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Is SvelteJS the next big framework in web development? 1

Is SvelteJS the next big framework in web development?

For end-users, Svelte equals speed. For coders, Svelte is radical, lighter, more performant, plain vanilla, yet truly remarkable! Though today, not many go agog over a new JavaScript UI framework, Svelte, the disappearing, disruptive framework gives you the tools to build apps in a component-driven and declarative way. It is now gaining popularity for being extremely lightweight and fast. Early reactions to Svelte described the experience as “playing with the best Legos in the world”. The open-source framework, in fact, enjoys a satisfaction ratio of 88%, evenly sandwiched between React’s 89% and Vue’s 87%, according to The State of JavaScript 2019

Here’s why the features Svelte offers is a gamechanger in the JavaScript universe.

Rethinking the future of JS frameworks

The presentation by Richard Harris, Svelte’s creator, at the JSConf 2018, titled Computer, build me an app, exhibited some pretty novel philosophy. From ‘frameworks aren’t tools for organizing your code, they are tools for organizing your mind’ to ‘virtual DOM is pure overhead’ and ‘React is not reactive’, Harris was pointing the JS community to what lies beyond the likes of ReactJS.

Virtual DOM, for instance, involves rendering and reconciliation steps, and if the browser could get rid of those, you’d have a programming model that would be leaner and faster –  rather svelte! Svelte’s genius is that it is a compiler, not an ordinary framework running in the browser. It takes your components, compiles them into JS modules during the build process, and rather than bank on virtual DOM diffing, or similar techniques, it ‘surgically updates the DOM’ when your app’s state changes. With the advent of the Svelte v3, one gets a glimpse of the future of JS frameworks: Svelte is a language that ‘extends JavaScript by making reactivity a language primitive’.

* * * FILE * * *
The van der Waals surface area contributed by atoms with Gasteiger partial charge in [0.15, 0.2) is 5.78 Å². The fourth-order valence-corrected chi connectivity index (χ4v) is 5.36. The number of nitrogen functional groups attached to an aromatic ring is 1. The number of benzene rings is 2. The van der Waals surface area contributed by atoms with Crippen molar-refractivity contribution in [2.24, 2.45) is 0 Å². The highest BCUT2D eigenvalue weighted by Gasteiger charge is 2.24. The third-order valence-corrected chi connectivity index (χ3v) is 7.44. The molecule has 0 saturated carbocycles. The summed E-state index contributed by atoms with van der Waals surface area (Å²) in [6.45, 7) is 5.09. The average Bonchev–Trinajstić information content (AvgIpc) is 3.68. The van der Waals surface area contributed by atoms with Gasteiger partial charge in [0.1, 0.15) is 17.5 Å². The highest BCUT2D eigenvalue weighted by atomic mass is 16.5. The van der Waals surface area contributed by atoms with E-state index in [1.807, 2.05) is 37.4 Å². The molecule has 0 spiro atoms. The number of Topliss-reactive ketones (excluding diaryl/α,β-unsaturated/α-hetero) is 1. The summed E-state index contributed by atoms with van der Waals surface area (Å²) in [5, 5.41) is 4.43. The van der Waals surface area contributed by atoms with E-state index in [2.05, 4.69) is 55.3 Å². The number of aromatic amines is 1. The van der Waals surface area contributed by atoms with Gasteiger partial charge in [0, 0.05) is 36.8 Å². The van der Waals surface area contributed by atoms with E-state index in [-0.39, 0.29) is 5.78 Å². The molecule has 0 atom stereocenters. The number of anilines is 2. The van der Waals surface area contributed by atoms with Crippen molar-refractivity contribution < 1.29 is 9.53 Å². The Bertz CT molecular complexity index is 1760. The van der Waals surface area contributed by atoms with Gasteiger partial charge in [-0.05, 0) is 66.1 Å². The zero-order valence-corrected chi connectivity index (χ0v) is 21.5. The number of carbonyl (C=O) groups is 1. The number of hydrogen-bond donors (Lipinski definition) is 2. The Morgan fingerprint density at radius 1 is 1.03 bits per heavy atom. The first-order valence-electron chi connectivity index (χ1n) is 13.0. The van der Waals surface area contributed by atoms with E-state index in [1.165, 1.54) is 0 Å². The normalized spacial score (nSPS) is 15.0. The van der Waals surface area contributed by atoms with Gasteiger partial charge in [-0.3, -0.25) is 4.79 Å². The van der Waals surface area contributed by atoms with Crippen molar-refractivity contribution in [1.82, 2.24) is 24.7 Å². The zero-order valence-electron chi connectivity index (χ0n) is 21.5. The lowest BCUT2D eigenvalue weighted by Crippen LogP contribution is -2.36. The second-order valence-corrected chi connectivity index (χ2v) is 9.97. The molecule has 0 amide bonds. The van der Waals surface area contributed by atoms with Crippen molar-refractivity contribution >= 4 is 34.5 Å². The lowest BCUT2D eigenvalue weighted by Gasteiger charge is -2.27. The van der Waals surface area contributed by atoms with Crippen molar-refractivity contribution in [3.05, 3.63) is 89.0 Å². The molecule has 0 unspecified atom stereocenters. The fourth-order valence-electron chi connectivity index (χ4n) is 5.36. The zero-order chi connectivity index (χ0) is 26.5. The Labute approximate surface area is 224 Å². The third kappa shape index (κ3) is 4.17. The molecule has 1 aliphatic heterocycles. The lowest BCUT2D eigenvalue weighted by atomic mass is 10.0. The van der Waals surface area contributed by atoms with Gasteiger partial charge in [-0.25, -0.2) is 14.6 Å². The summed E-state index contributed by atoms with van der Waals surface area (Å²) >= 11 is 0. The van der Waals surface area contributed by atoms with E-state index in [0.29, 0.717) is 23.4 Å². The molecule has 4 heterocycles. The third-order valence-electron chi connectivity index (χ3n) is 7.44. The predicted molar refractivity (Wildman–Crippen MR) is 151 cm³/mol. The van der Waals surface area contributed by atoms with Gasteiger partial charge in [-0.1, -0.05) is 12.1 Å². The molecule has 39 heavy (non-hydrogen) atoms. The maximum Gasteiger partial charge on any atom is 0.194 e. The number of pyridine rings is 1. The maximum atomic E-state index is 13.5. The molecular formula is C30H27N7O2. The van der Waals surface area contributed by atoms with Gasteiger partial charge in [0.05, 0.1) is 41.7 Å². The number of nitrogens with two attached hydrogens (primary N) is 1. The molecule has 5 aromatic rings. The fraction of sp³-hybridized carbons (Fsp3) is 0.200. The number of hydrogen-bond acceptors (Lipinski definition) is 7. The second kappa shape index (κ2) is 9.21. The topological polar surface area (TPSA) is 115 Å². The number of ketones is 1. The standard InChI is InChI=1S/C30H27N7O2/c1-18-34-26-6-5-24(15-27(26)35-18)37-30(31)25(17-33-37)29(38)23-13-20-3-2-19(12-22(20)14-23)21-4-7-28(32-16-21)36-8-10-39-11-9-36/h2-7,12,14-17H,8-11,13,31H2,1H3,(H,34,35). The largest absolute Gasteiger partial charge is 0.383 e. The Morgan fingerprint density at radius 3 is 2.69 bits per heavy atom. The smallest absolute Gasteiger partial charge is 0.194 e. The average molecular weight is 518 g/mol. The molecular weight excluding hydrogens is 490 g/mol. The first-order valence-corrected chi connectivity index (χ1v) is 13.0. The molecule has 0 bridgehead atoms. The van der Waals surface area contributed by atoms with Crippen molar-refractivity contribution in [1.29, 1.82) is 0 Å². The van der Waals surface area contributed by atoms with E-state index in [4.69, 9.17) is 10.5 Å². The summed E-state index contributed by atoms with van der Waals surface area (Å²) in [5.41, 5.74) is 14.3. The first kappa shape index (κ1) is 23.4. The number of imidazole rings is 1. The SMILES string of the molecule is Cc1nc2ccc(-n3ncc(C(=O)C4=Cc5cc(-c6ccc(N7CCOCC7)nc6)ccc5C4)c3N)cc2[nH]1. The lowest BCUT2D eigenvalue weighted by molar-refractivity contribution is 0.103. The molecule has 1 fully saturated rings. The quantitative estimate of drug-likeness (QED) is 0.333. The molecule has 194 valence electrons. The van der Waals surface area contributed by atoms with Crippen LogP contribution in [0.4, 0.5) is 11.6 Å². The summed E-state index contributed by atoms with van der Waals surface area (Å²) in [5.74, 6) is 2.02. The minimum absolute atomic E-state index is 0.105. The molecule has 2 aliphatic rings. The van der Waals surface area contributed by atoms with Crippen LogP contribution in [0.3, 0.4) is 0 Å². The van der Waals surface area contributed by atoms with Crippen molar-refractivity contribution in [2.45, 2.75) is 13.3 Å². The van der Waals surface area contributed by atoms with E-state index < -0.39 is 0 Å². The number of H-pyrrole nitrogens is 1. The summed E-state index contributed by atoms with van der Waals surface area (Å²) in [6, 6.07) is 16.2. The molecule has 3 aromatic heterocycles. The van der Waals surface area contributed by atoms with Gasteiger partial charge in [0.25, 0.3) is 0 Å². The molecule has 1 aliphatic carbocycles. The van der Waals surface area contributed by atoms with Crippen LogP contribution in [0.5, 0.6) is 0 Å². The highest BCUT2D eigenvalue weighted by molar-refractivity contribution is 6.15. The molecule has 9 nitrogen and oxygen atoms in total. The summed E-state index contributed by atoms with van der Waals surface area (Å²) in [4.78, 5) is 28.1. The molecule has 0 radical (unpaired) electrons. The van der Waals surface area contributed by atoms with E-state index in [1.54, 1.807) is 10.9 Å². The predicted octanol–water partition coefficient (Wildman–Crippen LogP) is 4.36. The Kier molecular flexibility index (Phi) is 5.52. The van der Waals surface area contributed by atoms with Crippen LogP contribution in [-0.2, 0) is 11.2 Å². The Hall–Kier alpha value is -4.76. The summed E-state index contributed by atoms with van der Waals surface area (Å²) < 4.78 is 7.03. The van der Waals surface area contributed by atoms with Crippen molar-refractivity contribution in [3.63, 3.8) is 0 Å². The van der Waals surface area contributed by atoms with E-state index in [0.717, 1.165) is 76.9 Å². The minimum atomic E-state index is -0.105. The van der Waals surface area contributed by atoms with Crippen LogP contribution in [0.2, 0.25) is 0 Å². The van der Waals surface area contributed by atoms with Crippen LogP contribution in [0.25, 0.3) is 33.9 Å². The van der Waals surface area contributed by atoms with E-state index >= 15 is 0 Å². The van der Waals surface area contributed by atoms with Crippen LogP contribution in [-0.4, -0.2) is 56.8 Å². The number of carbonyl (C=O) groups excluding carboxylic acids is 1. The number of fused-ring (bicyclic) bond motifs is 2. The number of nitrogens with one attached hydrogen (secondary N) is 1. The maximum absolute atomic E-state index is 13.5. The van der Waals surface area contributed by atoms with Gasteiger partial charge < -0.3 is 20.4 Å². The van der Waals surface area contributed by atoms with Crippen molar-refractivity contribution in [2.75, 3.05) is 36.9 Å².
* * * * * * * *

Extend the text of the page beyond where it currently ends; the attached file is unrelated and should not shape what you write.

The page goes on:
Less code, less boilerplate, smaller bundles, more speed, better performance

When Jesse Skinner, a freelance web developer, decided to give Svelte a shot, he was blown away by its simplicity. Moreover, the Tic Tac Toe game he developed, including runtime, was all of 2.4kb. But, there’s no sorcery here. Svelte is a compiler and reduces your script to the bare minimum with very little boilerplate – <script> and <style> tags. 

With Svelte you’re writing fewer lines of code, and therefore, less buggy programs, with a React component, typically being 40 % larger than its Svelte equivalent. While on the topic of size, it’s worth noting that smaller codebases make frameworks more performant and while React weighs about 121kb, a basic Svelte app is minuscule, just 2.95kb, as per analysis by Areknawao. Even so, when you pit React’s implementation of TodoMVC against Svelte’s, you’re looking at zipped sizes of 45kb vs 3.6kb. 

If you’re a web developer then this is probably music to your ears; with the average web page being 2MB in size, Svelte has the potential to clear out a lot of unnecessary heft. Shawn Wang, a web developer downsized his website from 187kb to 9kb by moving from React to Svelte, reports WIRED; and Wang compares this to traveling through a space elevator instead of rocket ships padded with massive fuel tanks. To conclude, lightweight code means that downloads are faster and there’s less to parse through. So, if you’re looking for faster and smaller web apps, Svelte could be your answer.